The Business Case for Providing Financial

Wellness

 

Every year organizations spend 50% - 65% of their operating budgets on wages and benefits they offer their employees   These benefits can be 30-40% of their total compensation.    Many organizations have viewed financial wellness as a compliance lens of education around a 401k or 403b retirement plan.    While this is essential and needed, there are more potential educational opportunities to promote financial wellness with their employees.

 

The goal of the Governor’s Financial Literacy Council subcommittee on Workplace Financial Literacy is to help educate employers on the need to provide resources and education on all aspects of Financial Literacy to their employees.   The following statistics help us to understand why this work is so important:

 

 

 

 

 

 

 

 

The Facts

 

¨ The average household owes $7,120 on their credit cards. (2013 Federal Reserve Report)

 

¨ Looking at only indebted households (16% or more of their net income) the average outstanding balance on credit cards rises to $15,263. (Federal Reserve Report)

 

¨ Student loan debt now exceeds $1 Trillion (2013 College Board Report)

 

¨ The average student loan debt is $31,646.(Federal Reserve Report)

 

¨ The estimated cost of raising a child from birth to 18 years old has soared to $241,080. (2012 U.S. Department of Agriculture Study)

¨ Tuition and fees alone rose 4.8% to an average of $8,655 (College Board Report)

 

¨ In 2012 health care costs increased 3.7%, transportation costs rose 2.6% and housing costs increased 2.2%. (Federal Reserve Report)

 

¨ Americans with health care coverage experienced a 7.2 percent increase in their share of health care costs between 2011 and 2012. (Center for Disease Control Report)

 

¨ By July 2009 personal savings rates dropped to 4.2% from a high of 10% in the early 1980’s.  (“Weighing the Effects of Financial Education in Workplace”).

 

¨ Retirement – Most Americans are ill-prepared for retirement, while at the same time, the degree to which Social Security can fund retirement is becoming increasingly lower for future generations.  It is also likely that younger workers who switch roles are more likely to cash out their balances in their 401k or 403b upon leaving one organization for another.   (“Weighing the Effects of Financial Education in Workplace” – Hewitt Study)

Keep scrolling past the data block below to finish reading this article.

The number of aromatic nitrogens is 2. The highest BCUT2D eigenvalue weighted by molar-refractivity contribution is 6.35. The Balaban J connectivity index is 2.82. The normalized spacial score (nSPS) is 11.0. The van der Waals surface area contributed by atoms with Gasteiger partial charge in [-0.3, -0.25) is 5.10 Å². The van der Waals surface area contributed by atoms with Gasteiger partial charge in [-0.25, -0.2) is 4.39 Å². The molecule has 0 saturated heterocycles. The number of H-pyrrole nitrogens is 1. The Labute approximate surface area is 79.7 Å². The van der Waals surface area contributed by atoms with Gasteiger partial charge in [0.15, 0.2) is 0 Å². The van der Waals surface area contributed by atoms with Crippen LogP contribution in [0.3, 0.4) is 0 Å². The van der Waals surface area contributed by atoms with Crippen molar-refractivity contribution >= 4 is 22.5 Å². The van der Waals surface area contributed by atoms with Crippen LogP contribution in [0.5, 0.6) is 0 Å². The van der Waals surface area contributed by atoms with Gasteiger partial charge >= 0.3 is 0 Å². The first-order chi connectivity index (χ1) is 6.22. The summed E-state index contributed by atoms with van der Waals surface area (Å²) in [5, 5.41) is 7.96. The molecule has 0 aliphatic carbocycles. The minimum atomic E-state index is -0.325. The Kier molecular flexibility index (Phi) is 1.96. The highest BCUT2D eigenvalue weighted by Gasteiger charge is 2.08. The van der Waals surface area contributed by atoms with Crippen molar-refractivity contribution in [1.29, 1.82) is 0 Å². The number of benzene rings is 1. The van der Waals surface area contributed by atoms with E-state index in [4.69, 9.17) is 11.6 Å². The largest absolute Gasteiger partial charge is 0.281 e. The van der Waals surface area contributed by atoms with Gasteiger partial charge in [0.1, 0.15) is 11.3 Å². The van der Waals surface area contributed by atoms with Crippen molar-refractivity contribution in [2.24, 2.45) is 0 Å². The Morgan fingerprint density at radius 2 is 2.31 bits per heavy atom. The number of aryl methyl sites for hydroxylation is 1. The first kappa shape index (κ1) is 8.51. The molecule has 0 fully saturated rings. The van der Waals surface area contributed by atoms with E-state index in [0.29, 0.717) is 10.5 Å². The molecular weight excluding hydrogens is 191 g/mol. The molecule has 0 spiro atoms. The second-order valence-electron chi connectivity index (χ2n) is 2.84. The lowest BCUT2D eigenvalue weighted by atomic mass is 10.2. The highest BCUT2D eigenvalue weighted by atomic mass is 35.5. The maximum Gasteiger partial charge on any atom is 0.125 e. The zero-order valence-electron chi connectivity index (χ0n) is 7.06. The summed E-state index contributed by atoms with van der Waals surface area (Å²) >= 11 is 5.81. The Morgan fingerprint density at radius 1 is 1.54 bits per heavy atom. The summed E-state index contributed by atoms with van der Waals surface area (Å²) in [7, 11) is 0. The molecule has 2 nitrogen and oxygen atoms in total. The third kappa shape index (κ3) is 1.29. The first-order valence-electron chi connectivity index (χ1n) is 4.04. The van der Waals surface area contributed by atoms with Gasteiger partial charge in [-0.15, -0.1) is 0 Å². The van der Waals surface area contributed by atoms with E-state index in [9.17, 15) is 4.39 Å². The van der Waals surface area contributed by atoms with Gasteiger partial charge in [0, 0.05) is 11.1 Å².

Money (71 percent), work (69 percent) and the economy

(59 percent) continue to be the most

commonly reported sources of stress.

—American Psychological Assn

 

 

Financial stress is having an impact on the workplace,

potentially draining productivity and

increasing emotional stress on the job.” 

USA Today

 

 

Financial stress is the leading cause of

divorce

—American

Psychological Assn 

Stress in America 2014 Survey

 

 

“Employees with  money problems are like sharks

swimming around the workplace taking bites out of the

bottom line.”

—Dr. E Thomas  Garman, Personal Finance Employee Education Foundation 2009

 

 

 

 

 

 

 

If your actions inspire others to dream more, learn more, do more and

become more, you are a leader.”

- John Quincy Adams, 6th President of the United States

Financial Education in the Workplace

Governor’s Council on Financial Literacy

Workplace Financial Literacy Workgroup

WI Department of Financial Institutions

Office of Financial Literacy

201 W. Washington Ave., Ste. 300 (53703)

PO Box 7847

Madison WI 53707-7847

(608) 261-9540

www.wdfi.org

Text Box: Featured Article

“Financial Literacy Programs in the Workplace:  Good for Employees and the Bottom Line”

Reprinted with permission from New York State Society of Certified Public Accountants, Copyright 2014, as published in the NYSSCPA CPA Journal, September, 2014, all rights reserved by NYSSCPA.